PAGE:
SG: I know the feeling. Is there anything else that you would like to add?

MF: The only thing I could share would be my own personal experience, in that so many of us end up in places based on taking the best option at the time. And that often leads us to financial success, but not necessarily the spiritual rewards that we would get from pursuing our dreams and really being proactive about deciding, What am I supposed to be doing based on what I know about myself?

I'm more energized about this particular project than I've ever been about anything in my life. And it's because I have more purpose now than ever before, because this is something that I listened to my heart when I decided what I should be doing, rather than just taking a job that paid the most or buying or creating a company because it was a financially sound decision at the time.

I'm excited about this, because I'm doing it for all the right reasons spiritually for myself. I'm sure the financial rewards will come, because I have so much energy to put into it, I can't see how it would ever fail, even if it just stays a very small boutique business and I get to deal with artists and event planners locally for the rest of my life. I can't imagine anything more rewarding than that.

~ ~ ~ ~ ~ ~ ~ ~ ~ ~ ~

My thanks to Mark Fort for so generously sharing his new business idea with us. I invite you all to visit the Victory Art website at www.victoryart.com. Mark is happy to hear from interested artists of all types.


Top

 

Creative Tip

Where else in your life, besides your art, can you use your creativity? Choose an area where you're facing a challenge right now. How can you be creative in finding a solution? Start with solutions you may have used in the past, and then brainstorm as many new ideas as you can come up with. From there, choose your best option, or combine two or more ideas for the best result.

 

Wise Words

"For most of us, working toward our own vision, following our own intuition, and respecting our own authority all feel incredibly bizarre. . . But don't let the alien sensation of taking your dreams and ambitions seriously deter you from what you really want to do: create a life you love."

~ Carol Lloyd, Creating a Life Worth Living

"It is only with the heart that one can see right; what is essential is invisible to the eye."

~ Antoine de Saint-Exupery

"Do what you love and love what you're doing, and you'll never work another day in your life."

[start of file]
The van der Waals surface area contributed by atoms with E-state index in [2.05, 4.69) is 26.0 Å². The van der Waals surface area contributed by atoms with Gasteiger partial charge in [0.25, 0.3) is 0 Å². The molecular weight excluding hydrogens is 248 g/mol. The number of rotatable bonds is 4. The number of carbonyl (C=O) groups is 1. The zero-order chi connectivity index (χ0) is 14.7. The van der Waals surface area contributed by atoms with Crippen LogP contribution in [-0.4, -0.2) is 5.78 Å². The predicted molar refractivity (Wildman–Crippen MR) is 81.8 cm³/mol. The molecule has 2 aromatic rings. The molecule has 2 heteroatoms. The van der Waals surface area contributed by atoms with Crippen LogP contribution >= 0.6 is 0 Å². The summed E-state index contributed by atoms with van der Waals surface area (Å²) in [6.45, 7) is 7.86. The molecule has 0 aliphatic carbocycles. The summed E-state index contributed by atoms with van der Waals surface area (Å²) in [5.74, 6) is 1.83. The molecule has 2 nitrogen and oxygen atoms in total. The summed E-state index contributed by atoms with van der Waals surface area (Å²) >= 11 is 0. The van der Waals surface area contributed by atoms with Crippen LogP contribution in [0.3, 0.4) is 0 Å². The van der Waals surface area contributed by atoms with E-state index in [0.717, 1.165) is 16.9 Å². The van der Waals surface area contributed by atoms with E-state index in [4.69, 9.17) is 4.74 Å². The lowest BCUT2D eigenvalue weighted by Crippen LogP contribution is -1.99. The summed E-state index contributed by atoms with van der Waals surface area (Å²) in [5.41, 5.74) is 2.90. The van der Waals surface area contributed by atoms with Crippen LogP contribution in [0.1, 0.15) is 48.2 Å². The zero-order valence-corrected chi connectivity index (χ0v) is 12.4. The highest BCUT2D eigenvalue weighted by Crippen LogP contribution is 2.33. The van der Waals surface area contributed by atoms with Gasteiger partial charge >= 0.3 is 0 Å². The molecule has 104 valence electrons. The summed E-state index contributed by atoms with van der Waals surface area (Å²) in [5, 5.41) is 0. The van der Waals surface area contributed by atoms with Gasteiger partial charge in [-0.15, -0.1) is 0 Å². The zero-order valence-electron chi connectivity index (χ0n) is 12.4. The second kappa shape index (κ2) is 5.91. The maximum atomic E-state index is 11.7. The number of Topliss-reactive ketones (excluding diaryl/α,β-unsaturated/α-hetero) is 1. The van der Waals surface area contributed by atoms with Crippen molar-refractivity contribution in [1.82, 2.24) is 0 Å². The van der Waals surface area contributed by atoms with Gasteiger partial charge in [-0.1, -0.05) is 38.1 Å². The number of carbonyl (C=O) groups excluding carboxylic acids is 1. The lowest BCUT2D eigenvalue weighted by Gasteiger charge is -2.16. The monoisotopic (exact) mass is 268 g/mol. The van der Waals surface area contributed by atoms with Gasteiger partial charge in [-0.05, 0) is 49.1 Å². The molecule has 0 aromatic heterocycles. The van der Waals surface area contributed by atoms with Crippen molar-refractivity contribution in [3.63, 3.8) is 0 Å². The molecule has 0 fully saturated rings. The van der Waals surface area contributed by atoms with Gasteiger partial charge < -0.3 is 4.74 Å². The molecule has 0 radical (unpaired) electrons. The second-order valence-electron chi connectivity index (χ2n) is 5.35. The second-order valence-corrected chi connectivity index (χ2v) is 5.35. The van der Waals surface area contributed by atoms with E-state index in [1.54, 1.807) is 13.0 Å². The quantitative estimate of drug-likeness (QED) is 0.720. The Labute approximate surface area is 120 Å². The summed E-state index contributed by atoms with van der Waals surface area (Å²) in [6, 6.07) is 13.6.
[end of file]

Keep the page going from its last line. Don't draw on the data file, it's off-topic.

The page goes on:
~ Unknown

Top

 

Bookshelf

(click on the book graphic to see a description at Amazon.com)

Art Marketing 101: A Handbook for the Fine Artist . . . Constance Smith

The Artist's Guide to New Markets: Opportunities to Show and Sell Art Beyond Galleries . . . Peggy Hadden

The Fine Artist's Guide to Marketing and Self-Promotion: Innovative Techniques to Build Your Career As an Artist . . . Julius Vitali

How to Survive and Prosper As an Artist: Selling Yourself Without Selling Your Soul . . . Caroll Michels

Creating a Life Worth Living: A Practical Course in Career Design for Artists, Innovators and Others Aspiring to a Creative Life . . . Carol Lloyd

The Power of Purpose: Creating Meaning in Your Life and Work . . . Richard J. Leider

Finding a Path With a Heart: How to Go from Burnout to Bliss . . . Beverly Potter

 

Top

^^^^^^^^^^^^^^^^^^^^^^^^^^^^^^^^^^^^^^^^^^^^^^^^^
© 2002 Sharon Good. All rights reserved.

 Next Issue  Previous Issue

 

 

Books and tapes listed in the Bookshelf section of each newsletter can be ordered from Amazon.com. To go to a specific book's page on the Amazon site, click on the book or tape icon next to each title.

Click on the graphic left for a message from Amazon's president.

FreeIntro

button

 

Home | Mission/Philosophy | About Sharon | Contact Sharon
About Coaching | Overview of Programs | Whole Life Coaching
Career Coaching | The Life Purpose Process© | Retirement Coaching

Creativity & the Arts | Writing & Publishing
"Tortoises" | Spiritual Coaching | Mentor Coaching
Classes & Presentations | Schedule
Newsletter: "Living the Creative Life" | Products | Resources

© 1999 - 2014 Sharon Good. All rights in all media reserved.